Village 8 Theaters

4014 Dutchmans Lane


$5; various times


Friday, June 6

Illegal Graffiti Art Show

In an effort to breathe new life in to Louisville’s Gallery Hop, Derby City Espresso will be holding its first ever Illegal Graffiti Art Show this Friday. Illegal Art will feature the works of several Louisville graffiti artists, including Eddie Santiago, Lawson Rogers and Frank Martinez. 

Since the Free Graffiti Project on Market Street dissolved a year ago, local graffiti artists have been looking for a place to show off their work; Derby City Espresso owner Matthew Landan hopes Illegal Graffiti will help fill that void. 

Landan said he thinks the show will help others to understand graffiti’s positive, artistic side. “It’s just as legitimate as painting with acrylic or brush,” he said. Curator Braylyn Stewart said she thinks the show will also help these artists show off “marketable skills that can be utilized in graphic design, advertising and fashion.” She said too many people are still under the impression that graffiti artists are only responsible for “scribbles on mailboxes and trashcans.”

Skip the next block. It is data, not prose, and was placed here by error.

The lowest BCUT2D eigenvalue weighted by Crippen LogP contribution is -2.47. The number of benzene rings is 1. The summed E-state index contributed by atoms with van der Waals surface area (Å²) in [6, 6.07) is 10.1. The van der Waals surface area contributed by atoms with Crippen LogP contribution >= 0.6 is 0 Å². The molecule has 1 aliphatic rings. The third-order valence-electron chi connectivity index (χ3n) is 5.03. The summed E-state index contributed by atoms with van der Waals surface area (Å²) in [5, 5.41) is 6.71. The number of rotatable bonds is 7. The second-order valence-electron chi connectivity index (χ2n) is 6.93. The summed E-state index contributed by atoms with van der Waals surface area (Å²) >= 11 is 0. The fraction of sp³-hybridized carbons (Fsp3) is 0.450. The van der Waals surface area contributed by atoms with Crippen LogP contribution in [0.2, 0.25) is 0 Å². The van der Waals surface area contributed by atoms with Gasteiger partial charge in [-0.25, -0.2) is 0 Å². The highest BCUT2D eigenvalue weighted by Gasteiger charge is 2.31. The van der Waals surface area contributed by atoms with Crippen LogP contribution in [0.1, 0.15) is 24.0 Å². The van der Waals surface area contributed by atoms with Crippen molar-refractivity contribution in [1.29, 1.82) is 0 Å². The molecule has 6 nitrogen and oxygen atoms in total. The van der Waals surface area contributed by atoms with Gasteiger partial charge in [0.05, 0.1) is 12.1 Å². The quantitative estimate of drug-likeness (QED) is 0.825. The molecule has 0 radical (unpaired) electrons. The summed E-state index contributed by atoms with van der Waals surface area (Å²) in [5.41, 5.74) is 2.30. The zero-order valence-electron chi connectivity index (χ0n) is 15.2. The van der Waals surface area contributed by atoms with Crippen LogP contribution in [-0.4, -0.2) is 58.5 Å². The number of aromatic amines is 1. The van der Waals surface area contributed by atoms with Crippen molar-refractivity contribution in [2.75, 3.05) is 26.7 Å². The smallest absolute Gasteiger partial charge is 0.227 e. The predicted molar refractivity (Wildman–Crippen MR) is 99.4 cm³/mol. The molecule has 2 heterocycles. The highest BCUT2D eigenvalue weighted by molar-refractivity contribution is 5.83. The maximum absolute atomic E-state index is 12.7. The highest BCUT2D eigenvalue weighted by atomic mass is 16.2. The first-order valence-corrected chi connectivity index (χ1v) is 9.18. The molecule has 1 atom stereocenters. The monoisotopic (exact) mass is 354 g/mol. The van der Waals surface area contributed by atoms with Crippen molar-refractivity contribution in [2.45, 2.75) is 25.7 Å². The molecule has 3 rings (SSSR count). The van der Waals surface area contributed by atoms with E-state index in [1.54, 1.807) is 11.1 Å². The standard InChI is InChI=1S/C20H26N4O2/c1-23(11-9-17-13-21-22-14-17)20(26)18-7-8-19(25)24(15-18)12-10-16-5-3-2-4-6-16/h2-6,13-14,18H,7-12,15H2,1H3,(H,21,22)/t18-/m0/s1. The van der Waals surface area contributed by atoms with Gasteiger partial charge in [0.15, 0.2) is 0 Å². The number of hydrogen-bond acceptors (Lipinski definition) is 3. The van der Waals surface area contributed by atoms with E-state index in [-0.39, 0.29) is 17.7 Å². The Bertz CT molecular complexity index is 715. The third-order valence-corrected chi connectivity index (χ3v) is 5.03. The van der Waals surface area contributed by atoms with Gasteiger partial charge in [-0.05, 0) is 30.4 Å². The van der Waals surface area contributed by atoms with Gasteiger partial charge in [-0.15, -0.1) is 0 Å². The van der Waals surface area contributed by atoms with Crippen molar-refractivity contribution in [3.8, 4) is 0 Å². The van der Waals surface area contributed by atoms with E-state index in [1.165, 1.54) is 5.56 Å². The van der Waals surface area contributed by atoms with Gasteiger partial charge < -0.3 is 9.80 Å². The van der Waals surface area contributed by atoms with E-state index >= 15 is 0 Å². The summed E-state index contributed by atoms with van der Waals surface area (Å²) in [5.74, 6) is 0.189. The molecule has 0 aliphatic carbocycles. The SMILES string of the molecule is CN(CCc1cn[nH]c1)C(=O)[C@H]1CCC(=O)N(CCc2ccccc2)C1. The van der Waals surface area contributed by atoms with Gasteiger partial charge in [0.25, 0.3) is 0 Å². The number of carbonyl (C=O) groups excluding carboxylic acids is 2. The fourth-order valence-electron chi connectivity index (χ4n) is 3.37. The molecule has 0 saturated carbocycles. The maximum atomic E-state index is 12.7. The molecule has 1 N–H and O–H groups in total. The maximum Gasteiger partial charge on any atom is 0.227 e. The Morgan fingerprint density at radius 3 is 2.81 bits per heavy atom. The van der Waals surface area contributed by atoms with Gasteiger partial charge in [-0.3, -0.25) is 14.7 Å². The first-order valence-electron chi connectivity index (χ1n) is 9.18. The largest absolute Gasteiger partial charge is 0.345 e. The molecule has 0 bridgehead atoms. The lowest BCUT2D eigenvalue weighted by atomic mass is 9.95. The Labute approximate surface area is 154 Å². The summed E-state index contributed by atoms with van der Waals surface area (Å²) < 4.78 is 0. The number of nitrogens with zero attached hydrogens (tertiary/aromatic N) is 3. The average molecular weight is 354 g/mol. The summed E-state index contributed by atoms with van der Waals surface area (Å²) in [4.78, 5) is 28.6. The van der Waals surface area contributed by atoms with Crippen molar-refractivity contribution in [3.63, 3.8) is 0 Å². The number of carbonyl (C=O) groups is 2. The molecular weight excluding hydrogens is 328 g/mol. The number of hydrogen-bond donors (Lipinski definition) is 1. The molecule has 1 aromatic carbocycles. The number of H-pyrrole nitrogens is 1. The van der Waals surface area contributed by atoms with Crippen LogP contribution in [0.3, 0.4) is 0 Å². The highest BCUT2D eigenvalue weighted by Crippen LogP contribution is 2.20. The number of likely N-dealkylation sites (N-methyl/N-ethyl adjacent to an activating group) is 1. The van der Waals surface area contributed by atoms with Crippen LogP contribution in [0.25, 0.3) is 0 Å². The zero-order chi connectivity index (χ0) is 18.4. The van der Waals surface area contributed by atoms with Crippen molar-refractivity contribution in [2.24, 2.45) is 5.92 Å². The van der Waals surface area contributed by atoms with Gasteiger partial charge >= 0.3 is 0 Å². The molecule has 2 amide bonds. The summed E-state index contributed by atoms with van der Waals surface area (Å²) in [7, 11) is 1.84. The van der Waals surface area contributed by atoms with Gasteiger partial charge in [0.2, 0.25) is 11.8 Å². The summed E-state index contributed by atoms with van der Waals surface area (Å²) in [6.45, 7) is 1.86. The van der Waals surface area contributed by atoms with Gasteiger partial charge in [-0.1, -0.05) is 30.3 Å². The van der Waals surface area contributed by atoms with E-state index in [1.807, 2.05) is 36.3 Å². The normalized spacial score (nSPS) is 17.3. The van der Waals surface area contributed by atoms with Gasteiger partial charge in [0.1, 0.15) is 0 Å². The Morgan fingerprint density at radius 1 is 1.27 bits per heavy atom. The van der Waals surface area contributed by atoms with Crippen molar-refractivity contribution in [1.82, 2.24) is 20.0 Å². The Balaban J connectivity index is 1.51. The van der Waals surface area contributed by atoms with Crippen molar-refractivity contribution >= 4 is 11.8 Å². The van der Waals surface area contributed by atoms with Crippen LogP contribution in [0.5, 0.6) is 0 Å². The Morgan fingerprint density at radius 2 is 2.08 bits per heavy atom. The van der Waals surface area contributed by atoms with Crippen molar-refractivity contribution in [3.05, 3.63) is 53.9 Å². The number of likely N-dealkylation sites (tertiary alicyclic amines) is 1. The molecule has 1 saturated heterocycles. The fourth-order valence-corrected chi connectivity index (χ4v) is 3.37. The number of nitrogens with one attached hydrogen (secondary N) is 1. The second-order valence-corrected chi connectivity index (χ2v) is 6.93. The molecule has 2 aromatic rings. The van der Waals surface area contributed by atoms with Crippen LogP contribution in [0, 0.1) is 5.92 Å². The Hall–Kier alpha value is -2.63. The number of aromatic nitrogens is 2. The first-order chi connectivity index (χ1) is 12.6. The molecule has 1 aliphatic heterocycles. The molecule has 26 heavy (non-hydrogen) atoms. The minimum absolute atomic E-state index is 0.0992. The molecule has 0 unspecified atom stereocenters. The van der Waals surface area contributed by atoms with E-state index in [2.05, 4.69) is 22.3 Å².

To spice things up, local DJ duo Azns N Bnzs will be spinning Friday, and there’ll be live painting outside. —Aaron Frank

Derby City Espresso

331 E. Market St.


Free; 6 p.m.


Saturday, June 7

Big Hearts Big Steps Walk-a-thon